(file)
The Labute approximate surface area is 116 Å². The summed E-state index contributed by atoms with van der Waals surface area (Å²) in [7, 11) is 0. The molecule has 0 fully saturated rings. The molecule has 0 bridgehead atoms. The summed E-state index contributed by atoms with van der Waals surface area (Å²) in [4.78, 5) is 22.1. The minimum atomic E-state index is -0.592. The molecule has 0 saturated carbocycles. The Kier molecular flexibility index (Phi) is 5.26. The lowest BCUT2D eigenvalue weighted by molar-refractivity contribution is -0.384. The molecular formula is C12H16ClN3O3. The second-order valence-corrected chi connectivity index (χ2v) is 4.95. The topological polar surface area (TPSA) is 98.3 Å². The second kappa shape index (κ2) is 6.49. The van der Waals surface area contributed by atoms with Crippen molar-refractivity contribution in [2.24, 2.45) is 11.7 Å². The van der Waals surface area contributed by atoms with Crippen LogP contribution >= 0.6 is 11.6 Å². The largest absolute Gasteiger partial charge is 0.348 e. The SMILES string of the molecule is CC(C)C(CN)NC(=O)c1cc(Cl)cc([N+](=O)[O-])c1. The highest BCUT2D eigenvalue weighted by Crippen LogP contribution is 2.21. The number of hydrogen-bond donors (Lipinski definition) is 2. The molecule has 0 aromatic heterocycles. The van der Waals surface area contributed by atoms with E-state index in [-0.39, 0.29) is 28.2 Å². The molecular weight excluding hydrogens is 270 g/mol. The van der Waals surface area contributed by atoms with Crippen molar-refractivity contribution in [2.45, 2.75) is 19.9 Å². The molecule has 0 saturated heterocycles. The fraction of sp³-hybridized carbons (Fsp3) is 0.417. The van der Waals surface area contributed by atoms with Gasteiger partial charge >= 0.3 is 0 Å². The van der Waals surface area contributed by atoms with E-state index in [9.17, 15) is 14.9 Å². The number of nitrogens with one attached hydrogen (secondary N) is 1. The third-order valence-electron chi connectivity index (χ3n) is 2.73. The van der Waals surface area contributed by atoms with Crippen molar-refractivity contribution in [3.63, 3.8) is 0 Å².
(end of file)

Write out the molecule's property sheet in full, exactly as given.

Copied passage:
The Labute approximate surface area is 116 Å². The summed E-state index contributed by atoms with van der Waals surface area (Å²) in [7, 11) is 0. The molecule has 0 fully saturated rings. The molecule has 0 bridgehead atoms. The summed E-state index contributed by atoms with van der Waals surface area (Å²) in [4.78, 5) is 22.1. The minimum atomic E-state index is -0.592. The molecule has 0 saturated carbocycles. The Kier molecular flexibility index (Phi) is 5.26. The lowest BCUT2D eigenvalue weighted by molar-refractivity contribution is -0.384. The molecular formula is C12H16ClN3O3. The second-order valence-corrected chi connectivity index (χ2v) is 4.95. The topological polar surface area (TPSA) is 98.3 Å². The second kappa shape index (κ2) is 6.49. The van der Waals surface area contributed by atoms with Crippen molar-refractivity contribution in [2.24, 2.45) is 11.7 Å². The van der Waals surface area contributed by atoms with Crippen LogP contribution >= 0.6 is 11.6 Å². The largest absolute Gasteiger partial charge is 0.348 e. The SMILES string of the molecule is CC(C)C(CN)NC(=O)c1cc(Cl)cc([N+](=O)[O-])c1. The highest BCUT2D eigenvalue weighted by Crippen LogP contribution is 2.21. The number of hydrogen-bond donors (Lipinski definition) is 2. The molecule has 0 aromatic heterocycles. The van der Waals surface area contributed by atoms with E-state index in [-0.39, 0.29) is 28.2 Å². The molecular weight excluding hydrogens is 270 g/mol. The van der Waals surface area contributed by atoms with Crippen molar-refractivity contribution in [2.45, 2.75) is 19.9 Å². The molecule has 0 saturated heterocycles. The fraction of sp³-hybridized carbons (Fsp3) is 0.417. The van der Waals surface area contributed by atoms with Gasteiger partial charge >= 0.3 is 0 Å². The van der Waals surface area contributed by atoms with E-state index in [9.17, 15) is 14.9 Å². The number of nitrogens with one attached hydrogen (secondary N) is 1. The third-order valence-electron chi connectivity index (χ3n) is 2.73. The van der Waals surface area contributed by atoms with Crippen molar-refractivity contribution in [3.63, 3.8) is 0 Å².